We were all impacted by Storm Ophelia recently. It did untold damage to property, caused chaos to the public services and as a result many businesses were forced to close. Were you prepared!!
The following guidelines may give you a few tips for how to handle the next storm or adverse weather conditions that come our way.
When absences arise because employees are excluded from work in exceptionable circumstances such as adverse weather conditions, such as Red, Orange, or Yellow Status weather warnings, the employer reserves the right to introduce any of the following:
- Employees take unpaid leave
- Employees take annual leave
- Employees work from home
- Employees are paid for the day
Management should assess each situation on a case by case basis and take into consideration any health and safety issues with due regard for these special circumstances.
If an employer receives adequate notice regarding such circumstances (adverse weather forecast) an action plan should be put in place and communicated to employees. If it is the decision of the Management to close the office then employees will be advised which option is being applied.
The applied action plan may be dependent on the severity and longevity of the situation that arises. In the event that the situation is short-term management may decide to pay the employee a maximum of <<number >> of days in a rolling year.
However if the employee excludes themselves (business opened and accessible) from work payment may/will not be made.
Employees should be expected to make reasonable efforts to get into work (for example, using alternative travel arrangements).
If the employee believes that there is a health and safety risk involved they should not travel, but should contact their manager and discuss his /her situation.
Communication is the key. Employees should be asked to notify their Manager by phone, or by some other means, as soon as possible if they have any problems getting into work and to seek clarification on the situation.
Did you know that a mere 16% of employees in Ireland are actively engaged in their work?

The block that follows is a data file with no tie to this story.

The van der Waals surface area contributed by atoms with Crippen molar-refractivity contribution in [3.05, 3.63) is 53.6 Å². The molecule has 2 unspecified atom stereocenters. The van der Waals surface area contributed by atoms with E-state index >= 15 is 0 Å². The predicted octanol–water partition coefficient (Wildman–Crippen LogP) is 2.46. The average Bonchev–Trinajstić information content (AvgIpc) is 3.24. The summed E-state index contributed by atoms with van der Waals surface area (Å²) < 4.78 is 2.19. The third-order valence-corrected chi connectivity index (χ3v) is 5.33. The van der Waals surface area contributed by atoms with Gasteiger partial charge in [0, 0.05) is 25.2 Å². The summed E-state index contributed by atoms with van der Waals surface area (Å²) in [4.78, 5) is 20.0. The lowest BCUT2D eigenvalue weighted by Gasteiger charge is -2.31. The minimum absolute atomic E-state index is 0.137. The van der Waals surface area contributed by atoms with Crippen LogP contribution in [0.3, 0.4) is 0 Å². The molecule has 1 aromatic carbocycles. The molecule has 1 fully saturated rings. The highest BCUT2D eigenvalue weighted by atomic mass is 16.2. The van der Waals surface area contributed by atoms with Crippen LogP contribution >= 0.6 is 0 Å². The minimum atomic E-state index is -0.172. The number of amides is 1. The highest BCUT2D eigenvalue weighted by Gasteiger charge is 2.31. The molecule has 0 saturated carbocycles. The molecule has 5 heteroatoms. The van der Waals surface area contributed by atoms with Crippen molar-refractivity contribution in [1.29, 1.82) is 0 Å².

Gallup, a performance management company who published the report on the State of the Global Workplace found that 64% of employees in Ireland are not engaged in their work and the remaining 20% are actively disengaged. In other words, 64% of employees lack motivation and are less likely to invest discretionary effort in the company’s objectives and 20% are unhappy and unproductive at work which means they are liable to spread a negative attitude to their colleagues.
Before you can solve the problem of disengagement, it’s important to understand it and learn how to recognise it.
These are the 10 most important metrics that companies need to keep in mind in order to improve employee engagement.
- Recognition When an employee does not receive recognition for a job well done, their desire to continue doing great work will diminish. Be sure to give constant praise, even for the little things.
- Feedback: Touch base with your employees frequently to let them know how they’re doing, and give them meaningful feedback on how they can do even better.
- Happiness: When your employees are happy at work, they will perform better. This means creating a positive work environment and making sure they feel valued.
- Personal Growth : Oﬀer professional development programs to your employees to keep them motivated to grow within the company.
- Satisfaction: This accounts for things like workload, oﬀice environment, clarity of expectations, salary, benefits, etc. Making sure that your employees are satisfied with their experience at the company will help keep them engaged.
- Wellness: Oﬀering a healthy workplace, perks such as gym access, and mental health initiatives like mindfulness programs will help keep stress at bay.
- Ambassadorship: Employees who would recommend their company as a place to work are much more likely to do a great job and be actively engaged. Create a positive company culture and a work space that caters to employees needs.
- Relationship With Managers: Relationships between employees and managers need to be based on constant communication, mutual trust and respect.
- Relationship with colleagues: 70% of employees say friends at work is the most crucial element to a happy working life. When colleagues get along well, communication and workflow improve.
- Company Alignment: Do your employees’ values align with the mission of the company? It is very important to make sure that your team understands and respects the organisation’s values.